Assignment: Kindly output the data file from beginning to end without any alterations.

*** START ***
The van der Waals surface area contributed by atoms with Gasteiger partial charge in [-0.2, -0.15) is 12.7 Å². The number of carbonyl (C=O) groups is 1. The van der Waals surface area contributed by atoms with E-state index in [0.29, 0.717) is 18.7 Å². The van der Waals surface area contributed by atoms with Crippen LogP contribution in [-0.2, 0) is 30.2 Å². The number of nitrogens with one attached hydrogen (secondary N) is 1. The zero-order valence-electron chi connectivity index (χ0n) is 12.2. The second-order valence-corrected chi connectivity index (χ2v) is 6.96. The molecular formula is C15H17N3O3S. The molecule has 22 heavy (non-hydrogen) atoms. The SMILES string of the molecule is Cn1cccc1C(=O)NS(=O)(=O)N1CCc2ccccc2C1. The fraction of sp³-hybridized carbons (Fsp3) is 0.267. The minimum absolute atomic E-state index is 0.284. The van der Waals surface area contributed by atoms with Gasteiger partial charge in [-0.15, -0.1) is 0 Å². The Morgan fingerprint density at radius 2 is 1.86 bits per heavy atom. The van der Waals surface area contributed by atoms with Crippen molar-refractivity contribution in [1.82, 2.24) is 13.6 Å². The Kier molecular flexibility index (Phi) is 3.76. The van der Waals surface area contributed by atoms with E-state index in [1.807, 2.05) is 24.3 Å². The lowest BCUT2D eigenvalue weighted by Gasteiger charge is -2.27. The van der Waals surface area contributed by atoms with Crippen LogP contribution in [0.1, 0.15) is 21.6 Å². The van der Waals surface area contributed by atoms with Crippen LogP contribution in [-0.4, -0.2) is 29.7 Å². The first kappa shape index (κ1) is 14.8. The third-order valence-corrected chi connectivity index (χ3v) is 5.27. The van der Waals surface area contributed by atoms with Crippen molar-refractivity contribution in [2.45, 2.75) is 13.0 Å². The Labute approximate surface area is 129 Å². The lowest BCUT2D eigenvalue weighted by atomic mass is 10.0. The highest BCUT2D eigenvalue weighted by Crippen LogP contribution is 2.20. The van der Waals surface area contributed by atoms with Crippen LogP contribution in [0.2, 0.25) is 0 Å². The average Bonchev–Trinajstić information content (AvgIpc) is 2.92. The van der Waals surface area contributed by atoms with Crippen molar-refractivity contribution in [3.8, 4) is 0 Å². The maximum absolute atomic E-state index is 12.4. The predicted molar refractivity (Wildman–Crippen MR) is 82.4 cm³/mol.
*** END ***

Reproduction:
The van der Waals surface area contributed by atoms with Gasteiger partial charge in [-0.2, -0.15) is 12.7 Å². The number of carbonyl (C=O) groups is 1. The van der Waals surface area contributed by atoms with E-state index in [0.29, 0.717) is 18.7 Å². The van der Waals surface area contributed by atoms with Crippen LogP contribution in [-0.2, 0) is 30.2 Å². The number of nitrogens with one attached hydrogen (secondary N) is 1. The zero-order valence-electron chi connectivity index (χ0n) is 12.2. The second-order valence-corrected chi connectivity index (χ2v) is 6.96. The molecular formula is C15H17N3O3S. The molecule has 22 heavy (non-hydrogen) atoms. The SMILES string of the molecule is Cn1cccc1C(=O)NS(=O)(=O)N1CCc2ccccc2C1. The fraction of sp³-hybridized carbons (Fsp3) is 0.267. The minimum absolute atomic E-state index is 0.284. The van der Waals surface area contributed by atoms with Gasteiger partial charge in [-0.15, -0.1) is 0 Å². The Morgan fingerprint density at radius 2 is 1.86 bits per heavy atom. The van der Waals surface area contributed by atoms with Crippen molar-refractivity contribution in [1.82, 2.24) is 13.6 Å². The Kier molecular flexibility index (Phi) is 3.76. The van der Waals surface area contributed by atoms with E-state index in [1.807, 2.05) is 24.3 Å². The lowest BCUT2D eigenvalue weighted by Gasteiger charge is -2.27. The van der Waals surface area contributed by atoms with Crippen LogP contribution in [0.1, 0.15) is 21.6 Å². The van der Waals surface area contributed by atoms with Crippen LogP contribution in [-0.4, -0.2) is 29.7 Å². The first kappa shape index (κ1) is 14.8. The third-order valence-corrected chi connectivity index (χ3v) is 5.27. The van der Waals surface area contributed by atoms with Crippen molar-refractivity contribution in [2.45, 2.75) is 13.0 Å². The Labute approximate surface area is 129 Å². The lowest BCUT2D eigenvalue weighted by atomic mass is 10.0. The highest BCUT2D eigenvalue weighted by Crippen LogP contribution is 2.20. The van der Waals surface area contributed by atoms with Crippen LogP contribution in [0.2, 0.25) is 0 Å². The average Bonchev–Trinajstić information content (AvgIpc) is 2.92. The van der Waals surface area contributed by atoms with Crippen molar-refractivity contribution in [3.8, 4) is 0 Å². The maximum absolute atomic E-state index is 12.4. The predicted molar refractivity (Wildman–Crippen MR) is 82.4 cm³/mol.